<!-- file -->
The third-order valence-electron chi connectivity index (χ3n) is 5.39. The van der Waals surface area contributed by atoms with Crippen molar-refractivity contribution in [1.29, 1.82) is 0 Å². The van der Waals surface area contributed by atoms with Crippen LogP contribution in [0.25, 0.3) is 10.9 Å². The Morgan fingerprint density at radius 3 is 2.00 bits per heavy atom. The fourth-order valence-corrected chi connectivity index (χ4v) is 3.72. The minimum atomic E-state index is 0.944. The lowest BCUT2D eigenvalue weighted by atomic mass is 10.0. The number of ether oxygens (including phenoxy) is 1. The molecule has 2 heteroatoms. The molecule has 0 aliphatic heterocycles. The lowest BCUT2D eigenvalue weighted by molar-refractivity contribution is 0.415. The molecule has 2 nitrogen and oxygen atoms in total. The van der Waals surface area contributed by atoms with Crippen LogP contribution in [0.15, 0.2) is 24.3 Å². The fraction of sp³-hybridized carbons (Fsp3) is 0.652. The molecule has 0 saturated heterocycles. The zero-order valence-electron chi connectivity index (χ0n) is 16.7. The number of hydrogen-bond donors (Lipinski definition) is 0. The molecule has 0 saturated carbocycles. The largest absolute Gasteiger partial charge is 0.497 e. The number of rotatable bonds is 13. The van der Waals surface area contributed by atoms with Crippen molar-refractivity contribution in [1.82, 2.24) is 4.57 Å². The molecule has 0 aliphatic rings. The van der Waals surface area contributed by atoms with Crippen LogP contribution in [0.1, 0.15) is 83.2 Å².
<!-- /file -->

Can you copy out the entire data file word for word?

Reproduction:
The third-order valence-electron chi connectivity index (χ3n) is 5.39. The van der Waals surface area contributed by atoms with Crippen molar-refractivity contribution in [1.29, 1.82) is 0 Å². The van der Waals surface area contributed by atoms with Crippen LogP contribution in [0.25, 0.3) is 10.9 Å². The Morgan fingerprint density at radius 3 is 2.00 bits per heavy atom. The fourth-order valence-corrected chi connectivity index (χ4v) is 3.72. The minimum atomic E-state index is 0.944. The lowest BCUT2D eigenvalue weighted by atomic mass is 10.0. The number of ether oxygens (including phenoxy) is 1. The molecule has 2 heteroatoms. The molecule has 0 aliphatic heterocycles. The lowest BCUT2D eigenvalue weighted by molar-refractivity contribution is 0.415. The molecule has 2 nitrogen and oxygen atoms in total. The van der Waals surface area contributed by atoms with Crippen LogP contribution in [0.15, 0.2) is 24.3 Å². The fraction of sp³-hybridized carbons (Fsp3) is 0.652. The molecule has 0 saturated heterocycles. The zero-order valence-electron chi connectivity index (χ0n) is 16.7. The number of hydrogen-bond donors (Lipinski definition) is 0. The molecule has 0 saturated carbocycles. The largest absolute Gasteiger partial charge is 0.497 e. The number of rotatable bonds is 13. The van der Waals surface area contributed by atoms with Crippen molar-refractivity contribution in [1.82, 2.24) is 4.57 Å². The molecule has 0 aliphatic rings. The van der Waals surface area contributed by atoms with Crippen LogP contribution in [0.1, 0.15) is 83.2 Å².